Thoughts on the ocean, the environment, the universe and everything from nearly a mile high.

Panorama of The Grand Tetons From the top of Table Mountain, Wyoming © Alan Holyoak, 2011

Monday, September 24, 2012

2012 Arctic Sea Ice Melt Shatters 2007 Record

Arctic sea ice extent -  A NEW RECORD MINIMUM

On 19 September the National Snow and Ice Data Center (NSIDC) released a preliminary report stating that the 2012 minimum sea ice extent in the Arctic was probably reached on 16 September 2012.  On that date the sea ice extent was 3.41 million km2.  That sea ice extent smashed the previous record minimum sea ice extent from 2007 by 760,000 km2.

The map below shows the sea ice extent on 9/16/2012 when it was at its minimum (white area).  The orange lines show the 1979-2000 average for sea ice extent.

What percent of sea ice cover remained of the historical 1979-2000 average at the end of this year's melt season?  Just over 51%.  That's right, the Arctic sea ice was nearly half gone at the end of the melt season.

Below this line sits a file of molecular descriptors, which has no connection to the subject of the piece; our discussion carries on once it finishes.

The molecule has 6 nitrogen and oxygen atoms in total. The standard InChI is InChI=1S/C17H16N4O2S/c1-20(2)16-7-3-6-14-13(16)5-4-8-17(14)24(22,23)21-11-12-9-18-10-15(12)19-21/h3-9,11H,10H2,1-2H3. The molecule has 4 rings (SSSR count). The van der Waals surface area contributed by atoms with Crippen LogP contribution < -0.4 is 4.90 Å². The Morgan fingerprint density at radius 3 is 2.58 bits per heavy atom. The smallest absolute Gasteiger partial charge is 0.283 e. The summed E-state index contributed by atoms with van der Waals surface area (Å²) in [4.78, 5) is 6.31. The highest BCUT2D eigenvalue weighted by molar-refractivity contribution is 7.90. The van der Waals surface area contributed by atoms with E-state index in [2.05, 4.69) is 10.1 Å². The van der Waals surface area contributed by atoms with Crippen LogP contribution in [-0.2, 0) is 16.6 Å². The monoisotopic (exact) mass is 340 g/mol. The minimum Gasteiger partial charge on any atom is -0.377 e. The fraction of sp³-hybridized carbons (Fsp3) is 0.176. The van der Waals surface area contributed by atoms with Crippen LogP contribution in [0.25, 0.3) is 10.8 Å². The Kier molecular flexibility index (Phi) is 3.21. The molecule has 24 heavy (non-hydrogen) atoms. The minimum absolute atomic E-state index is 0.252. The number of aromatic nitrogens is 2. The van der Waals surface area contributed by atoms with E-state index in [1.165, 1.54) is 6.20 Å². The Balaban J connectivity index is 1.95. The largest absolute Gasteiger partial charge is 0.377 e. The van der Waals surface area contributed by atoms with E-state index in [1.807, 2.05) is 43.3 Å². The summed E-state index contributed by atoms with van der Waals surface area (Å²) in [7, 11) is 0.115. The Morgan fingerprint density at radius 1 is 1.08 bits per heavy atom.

Again, some people might argue that the sea ice extent minimum might have been a fluke random event, but that is looking less and less likely.  When we look at the past several years' sea ice minimum data they ALL fall below the 1979-2000 average.  The graph below shows the sea ice minimum extents for all the years 2007-2012.  The likelihood of this many years of sea ice minima below the average by random chance alone is just 1.56%.

And this table shows the actual sea ice extent data:

To wrap things up, "Is the climate change house on fire?" Should we be alarmed?  Look at the data and reach your own conclusion - and these data are just the tip of the iceberg.

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